Hong Kong moves to ban smoking for those born in or after 2009

November 17, 2022 06:00
Photo: Reuters

Following New Zealand, Hong Kong is moving to ban the sale of tobacco to those born after a certain date and take a big step toward a “smoke-free Hong Kong”.

Lo Chung-mau, Secretary for Health, said last week that the government was considering a lifetime ban on anyone born in or after 2009 from buying smoking products.

In July, the New Zealand government voted through the first draft of a bill, expected to take effect on January 1 2023, to make it illegal for those born after 2009 to buy tobacco. The laws also reduce the nicotine in cigarettes and allow them to be sold only in specialty tobacco stores and not in corner stores and supermarkets.

It is the first country to introduce such sweeping restrictions and its example is being closed watched by governments around the world.

"For decades, manufacturers have solidified their market share by making their products more and more addictive and deadly. It's disgusting," said New Zealand Associate Health Minister Ayesha Verrall. "A person who is aged 14 years old when the law comes into effect will never legally obtain cigarettes," she said, in announcing the plans in December 2021.

Opponents of the law in New Zealand say that it would push the tobacco industry into the criminal underground.

The rationale for the proposal is that the frontal lobe of young brains, where long-term mature decisions are made, are not fully developed until about the age of 23. This is borne out by the average age around the world of taking up smoking is under 20. “So if we can prevent people from starting smoking until they're 23 or 24, then they're most unlikely to start” said Dr Judith Mackay of the Asian Consultancy on Tobacco Control, based in Hong Kong.

Speaking at an event organized by Hong Kong Council on Smoking and Health (COSH) to celebrate the 40th anniversary of tobacco control in Hong Kong on November 8, Secretary Lo said that, with the effective policy implementation over the last four decades, smoking prevalence has declined from 23 per cent in the 1980s to 9.5 per cent now. The government target is 7.8 per cent by 2025.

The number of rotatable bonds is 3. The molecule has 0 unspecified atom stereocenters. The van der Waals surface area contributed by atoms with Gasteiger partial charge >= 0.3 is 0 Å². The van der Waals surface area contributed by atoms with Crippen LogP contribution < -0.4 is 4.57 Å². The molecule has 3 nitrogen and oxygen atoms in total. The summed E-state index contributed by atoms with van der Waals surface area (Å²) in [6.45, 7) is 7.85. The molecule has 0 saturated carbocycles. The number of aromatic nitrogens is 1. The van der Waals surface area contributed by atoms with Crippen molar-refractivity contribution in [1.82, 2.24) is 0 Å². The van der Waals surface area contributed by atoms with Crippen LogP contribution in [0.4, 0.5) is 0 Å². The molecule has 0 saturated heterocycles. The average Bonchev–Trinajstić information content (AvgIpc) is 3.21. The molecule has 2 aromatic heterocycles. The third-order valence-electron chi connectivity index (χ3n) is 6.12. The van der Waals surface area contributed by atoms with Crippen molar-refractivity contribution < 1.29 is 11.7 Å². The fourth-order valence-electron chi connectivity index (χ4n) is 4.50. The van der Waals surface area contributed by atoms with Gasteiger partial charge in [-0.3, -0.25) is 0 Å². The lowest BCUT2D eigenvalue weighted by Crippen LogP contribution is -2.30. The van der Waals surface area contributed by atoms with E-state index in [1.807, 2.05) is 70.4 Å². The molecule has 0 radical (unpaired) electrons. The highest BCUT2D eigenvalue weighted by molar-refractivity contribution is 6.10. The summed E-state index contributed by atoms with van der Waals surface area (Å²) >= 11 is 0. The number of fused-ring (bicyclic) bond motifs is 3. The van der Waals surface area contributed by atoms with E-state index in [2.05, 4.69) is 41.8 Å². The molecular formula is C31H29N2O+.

“The long-term goal of the tobacco control policies is to eliminate smoking hazards in order to avoid tobacco epidemic among the next generation,” he said. “The government has planned to conduct public consultation with regard to tobacco control strategy and would be eager to listen to people from all walks of life.”

Speaking at the reception, Henry Tong Sau-chai, COSH chairman, said the total ban on alternative smoking products that came into effect on 30 April 2022 could effectively prevent the hazards of alternative tobacco products as a possible gateway into cigarette smoking among children and youth. “We hoped that the Government can formulate comprehensive policy on tobacco control in response to public demands concerning zero-smoking hazard environment.”

Tong said he had proposed that the government double the tobacco tax to encourage smokers to give up. An average packet of cigarettes costs HK$60, including HK$38 of tobacco tax. Tong’s proposal would increase the price to about HK$100 a packet.

“The government should also consider mandating plain packaging for cigarettes with full health warnings and ban shops from displaying tobacco products in plain sight,” he said. Another proposal is to raise the legal age to buy cigarettes from the current 18 to 21, the level in Singapore and the United States.

“The government should establish a 10-metre no-smoking buffer zone to prevent second-hand smoke from entering facilities like hospitals and school. We also hope for footbridges and outdoor restaurants seats to be included as statutory no-smoking areas in the future,” he said.

Peter Shiu Ka-fai of the pro-business Liberal Party said that people should still have choice. “The public knows that smoking is harmful. Singing karaoke until dawn and drinking too much are also harmful. The government can protect people’s health but should not plan everything in their life.”

Dr Judith Mackay, who also spoke at the COSH seminar on obstacles to tobacco control, said the most formidable obstacle to reducing tobacco use was the lobbying and tactics of the tobacco industry and its allies.

She said that, while Hong Kong could be proud of reducing smoking prevalence into single figures -- which very few countries have achieved -- it still translates into hundreds of thousands of smokers, and thousands of deaths annually. “It is ridiculous beyond belief to compare the dangers of smoking with those of karaoke – karaoke does not kill up to two thirds of people who sing.”

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A Hong Kong-based writer, teacher and speaker.